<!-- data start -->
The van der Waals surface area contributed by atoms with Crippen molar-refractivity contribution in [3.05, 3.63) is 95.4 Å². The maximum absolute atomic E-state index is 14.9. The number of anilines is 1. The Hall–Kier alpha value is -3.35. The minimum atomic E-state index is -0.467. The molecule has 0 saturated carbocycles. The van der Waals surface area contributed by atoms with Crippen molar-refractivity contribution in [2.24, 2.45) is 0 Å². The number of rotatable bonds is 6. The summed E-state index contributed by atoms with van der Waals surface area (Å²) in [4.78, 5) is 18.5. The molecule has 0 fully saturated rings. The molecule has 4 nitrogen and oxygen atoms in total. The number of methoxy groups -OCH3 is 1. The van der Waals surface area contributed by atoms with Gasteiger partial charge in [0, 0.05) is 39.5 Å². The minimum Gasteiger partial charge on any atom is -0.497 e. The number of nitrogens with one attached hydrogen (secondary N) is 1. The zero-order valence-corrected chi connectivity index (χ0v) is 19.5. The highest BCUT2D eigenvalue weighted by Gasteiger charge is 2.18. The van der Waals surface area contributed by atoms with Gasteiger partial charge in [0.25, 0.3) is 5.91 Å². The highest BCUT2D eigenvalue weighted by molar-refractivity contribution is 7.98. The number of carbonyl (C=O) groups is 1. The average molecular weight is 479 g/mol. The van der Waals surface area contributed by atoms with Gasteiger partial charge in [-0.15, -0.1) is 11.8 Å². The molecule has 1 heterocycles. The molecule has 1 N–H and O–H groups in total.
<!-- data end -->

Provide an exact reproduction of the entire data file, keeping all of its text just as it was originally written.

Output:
The van der Waals surface area contributed by atoms with Crippen molar-refractivity contribution in [3.05, 3.63) is 95.4 Å². The maximum absolute atomic E-state index is 14.9. The number of anilines is 1. The Hall–Kier alpha value is -3.35. The minimum atomic E-state index is -0.467. The molecule has 0 saturated carbocycles. The van der Waals surface area contributed by atoms with Crippen molar-refractivity contribution in [2.24, 2.45) is 0 Å². The number of rotatable bonds is 6. The summed E-state index contributed by atoms with van der Waals surface area (Å²) in [4.78, 5) is 18.5. The molecule has 0 fully saturated rings. The molecule has 4 nitrogen and oxygen atoms in total. The number of methoxy groups -OCH3 is 1. The van der Waals surface area contributed by atoms with Gasteiger partial charge in [0, 0.05) is 39.5 Å². The minimum Gasteiger partial charge on any atom is -0.497 e. The number of nitrogens with one attached hydrogen (secondary N) is 1. The zero-order valence-corrected chi connectivity index (χ0v) is 19.5. The highest BCUT2D eigenvalue weighted by Gasteiger charge is 2.18. The van der Waals surface area contributed by atoms with Gasteiger partial charge in [0.25, 0.3) is 5.91 Å². The highest BCUT2D eigenvalue weighted by molar-refractivity contribution is 7.98. The number of carbonyl (C=O) groups is 1. The average molecular weight is 479 g/mol. The van der Waals surface area contributed by atoms with Gasteiger partial charge in [-0.15, -0.1) is 11.8 Å². The molecule has 1 heterocycles. The molecule has 1 N–H and O–H groups in total.